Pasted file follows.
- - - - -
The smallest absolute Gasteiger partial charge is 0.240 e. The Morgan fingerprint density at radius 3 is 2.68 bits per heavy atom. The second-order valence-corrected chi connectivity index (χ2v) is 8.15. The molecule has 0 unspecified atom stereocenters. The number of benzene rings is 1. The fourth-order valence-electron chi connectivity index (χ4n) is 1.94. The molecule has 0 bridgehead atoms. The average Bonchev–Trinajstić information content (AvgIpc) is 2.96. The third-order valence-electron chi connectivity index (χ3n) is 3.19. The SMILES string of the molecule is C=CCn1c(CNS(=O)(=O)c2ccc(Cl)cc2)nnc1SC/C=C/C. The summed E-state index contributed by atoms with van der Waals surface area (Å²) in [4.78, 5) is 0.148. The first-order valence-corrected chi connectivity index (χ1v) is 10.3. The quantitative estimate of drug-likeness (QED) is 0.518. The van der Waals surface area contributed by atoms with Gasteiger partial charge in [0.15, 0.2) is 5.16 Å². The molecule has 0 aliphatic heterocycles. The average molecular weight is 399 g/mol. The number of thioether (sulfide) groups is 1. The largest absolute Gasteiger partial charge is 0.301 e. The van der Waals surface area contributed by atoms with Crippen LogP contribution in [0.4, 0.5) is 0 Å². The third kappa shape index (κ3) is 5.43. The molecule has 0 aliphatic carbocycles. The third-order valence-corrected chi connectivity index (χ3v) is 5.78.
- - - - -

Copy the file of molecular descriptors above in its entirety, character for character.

The smallest absolute Gasteiger partial charge is 0.240 e. The Morgan fingerprint density at radius 3 is 2.68 bits per heavy atom. The second-order valence-corrected chi connectivity index (χ2v) is 8.15. The molecule has 0 unspecified atom stereocenters. The number of benzene rings is 1. The fourth-order valence-electron chi connectivity index (χ4n) is 1.94. The molecule has 0 bridgehead atoms. The average Bonchev–Trinajstić information content (AvgIpc) is 2.96. The third-order valence-electron chi connectivity index (χ3n) is 3.19. The SMILES string of the molecule is C=CCn1c(CNS(=O)(=O)c2ccc(Cl)cc2)nnc1SC/C=C/C. The summed E-state index contributed by atoms with van der Waals surface area (Å²) in [4.78, 5) is 0.148. The first-order valence-corrected chi connectivity index (χ1v) is 10.3. The quantitative estimate of drug-likeness (QED) is 0.518. The van der Waals surface area contributed by atoms with Gasteiger partial charge in [0.15, 0.2) is 5.16 Å². The molecule has 0 aliphatic heterocycles. The average molecular weight is 399 g/mol. The number of thioether (sulfide) groups is 1. The largest absolute Gasteiger partial charge is 0.301 e. The van der Waals surface area contributed by atoms with Crippen LogP contribution in [0.4, 0.5) is 0 Å². The third kappa shape index (κ3) is 5.43. The molecule has 0 aliphatic carbocycles. The third-order valence-corrected chi connectivity index (χ3v) is 5.78.